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For Apple, Beats' Streaming Service Trumps Headphone Business

Apple now has the infrastructure to compete with Pandora and Spotify. But can they win the streaming war?

Dr. Dre and Jimmy Iovine
Kevin Mazur/WireImage
May 29, 2014 9:40 AM ET

Although Beats Music had only 111,000 subscribers in March, the streaming service is the crucial centerpiece of Apple's $3 billion purchase Wednesday of its parent company, headphones giant Beats Electronics, according to a record-industry source familiar with the deal. "All you have to do is read their press release — all their messaging has been about the subscription service," says the source. "The headphones have really taken a back seat." Adds Syd Schwartz, a former EMI Music digital executive who now runs independent marketing company Linchpin Digital: "Apple had to address streaming."

7 Things You Should Know About Beats Music

Rumored for weeks, Apple's purchase of Beats Electronics includes three basic elements: the streaming service, the headphones company that brought in $1.1 billion in revenue last year as well as top executives Jimmy Iovine and Dr. Dre, who founded the company in 2006. "Music is such an important part of Apple’s DNA and always will be," Eddy Cue, Apple’s senior vice president of Internet software and services, said in a statement announcing the purchase. "The addition of Beats will make our music lineup even better, from free streaming with iTunes Radio to a world-class subscription service in Beats, and of course buying music from the iTunes Store as customers have loved to do for years."

Although Apple's Steve Jobs harshly criticized the music-subscription business, the market has changed dramatically since his death in 2011. Apple's iTunes remains the dominant music retailer, but track sales dropped 6 percent in 2013, according to Nielsen Soundscan, and are down 12 percent this year. (Album sales are down 15 percent.) Meanwhile, streaming revenue rose 39 percent, the Recording Industry Association of America reported. "No question, we are in the middle of a format transition," says the record-industry source. "We're going from one business model to another." With Beats Music, Apple will suddenly have the tools to compete with both Pandora and Spotify. "You now have Apple better positioned in the streaming space," Schwartz says.

The challenges in the streaming market are considerable; even successful companies such as Spotify have struggled to turn a profit, especially when music fans can find just about any free song they want via YouTube. But if Beats Music doesn't work out, Apple can fall back on Beats' core business, a market-leading headphones company and cash cow. "Here you have a company already driving $1 billion to $1.5 billion in annual revenues — just think about what happens when you have the Apple machine behind it, when you have the marketing machine and the retail outlets," says Peter Csathy, CEO of Manatt Digital Media and former president of Musicmatch, an iTunes Store precursor later purchased by Yahoo!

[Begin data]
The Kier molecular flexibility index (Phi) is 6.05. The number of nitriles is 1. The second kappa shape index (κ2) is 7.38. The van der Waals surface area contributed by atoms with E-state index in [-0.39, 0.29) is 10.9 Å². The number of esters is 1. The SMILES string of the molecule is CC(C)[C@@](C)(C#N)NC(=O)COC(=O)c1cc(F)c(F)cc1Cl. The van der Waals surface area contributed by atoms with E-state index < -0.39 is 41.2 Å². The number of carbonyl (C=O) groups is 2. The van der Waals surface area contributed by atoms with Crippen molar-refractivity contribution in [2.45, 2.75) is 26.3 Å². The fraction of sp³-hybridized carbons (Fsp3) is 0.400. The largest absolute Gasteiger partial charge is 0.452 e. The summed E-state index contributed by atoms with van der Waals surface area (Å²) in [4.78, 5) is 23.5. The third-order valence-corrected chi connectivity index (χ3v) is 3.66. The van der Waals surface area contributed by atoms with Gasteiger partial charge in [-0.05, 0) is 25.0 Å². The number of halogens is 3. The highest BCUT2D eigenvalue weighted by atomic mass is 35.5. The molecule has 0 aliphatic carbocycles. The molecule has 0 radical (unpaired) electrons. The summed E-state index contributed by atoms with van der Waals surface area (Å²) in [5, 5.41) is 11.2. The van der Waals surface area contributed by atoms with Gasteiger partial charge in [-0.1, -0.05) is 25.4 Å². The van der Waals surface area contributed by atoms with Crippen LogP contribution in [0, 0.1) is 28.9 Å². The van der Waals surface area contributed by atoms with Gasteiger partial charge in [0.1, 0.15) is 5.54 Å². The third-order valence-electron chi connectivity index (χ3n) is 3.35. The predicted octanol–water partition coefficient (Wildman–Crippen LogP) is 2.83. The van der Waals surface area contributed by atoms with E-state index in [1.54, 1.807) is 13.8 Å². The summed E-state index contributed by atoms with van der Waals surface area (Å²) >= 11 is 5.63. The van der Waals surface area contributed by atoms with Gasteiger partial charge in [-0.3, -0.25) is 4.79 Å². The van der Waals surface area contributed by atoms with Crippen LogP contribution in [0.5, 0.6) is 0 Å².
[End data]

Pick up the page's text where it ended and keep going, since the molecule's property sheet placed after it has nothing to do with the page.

While it's easy to imagine Apple re-branding Beats headphones and stocking them next to iPhones and iPads, the ubiquitous audio equipment is better known for fashion than for sound quality. "At what point do Beats headphones become unfashionable, because all fashions go out? That's the key," says Guy Holmes, a veteran record executive who now advises tech and electronics companies, including Beats competitor Sennheiser. 

In the end, the key to the Apple-Beats deal may be the company's founders, Iovine and Dre, who will join Apple as music executives with yet-to-be-decided roles. Iovine, 61, began his career in the music business as a recording engineer for stars such as Bruce Springsteen and Tom Petty. Dre, 49, was a member of gangsta rappers N.W.A (Until Wednesday, Iovine was also the head of Interscope Records — the company's owner, Universal Music, announced longtime label executive John Janick would replace him.) Neither is a technology expert, although some have compared Iovine to Jobs, a marketing genius who relied on Steve Wozniak's innovations in co-founding Apple Computer. 

"Jimmy is a marketing guy and he is a visionary and he is very well connected in the music business," says Noel Lee, founder of Monster Inc., the cable-and-electronics company whose equipment was the centerpiece of Beats due to an early manufacturing partnership. "The rest of it, as far as building a consumer electronics company, or engineering technology, he's going to have to go out and hire that." But the record-label source suggests this won't be a problem: "Steve [Jobs] was the crazy creative guy at the center of the company. A guy like Jimmy is a lot more in [Apple's] DNA."

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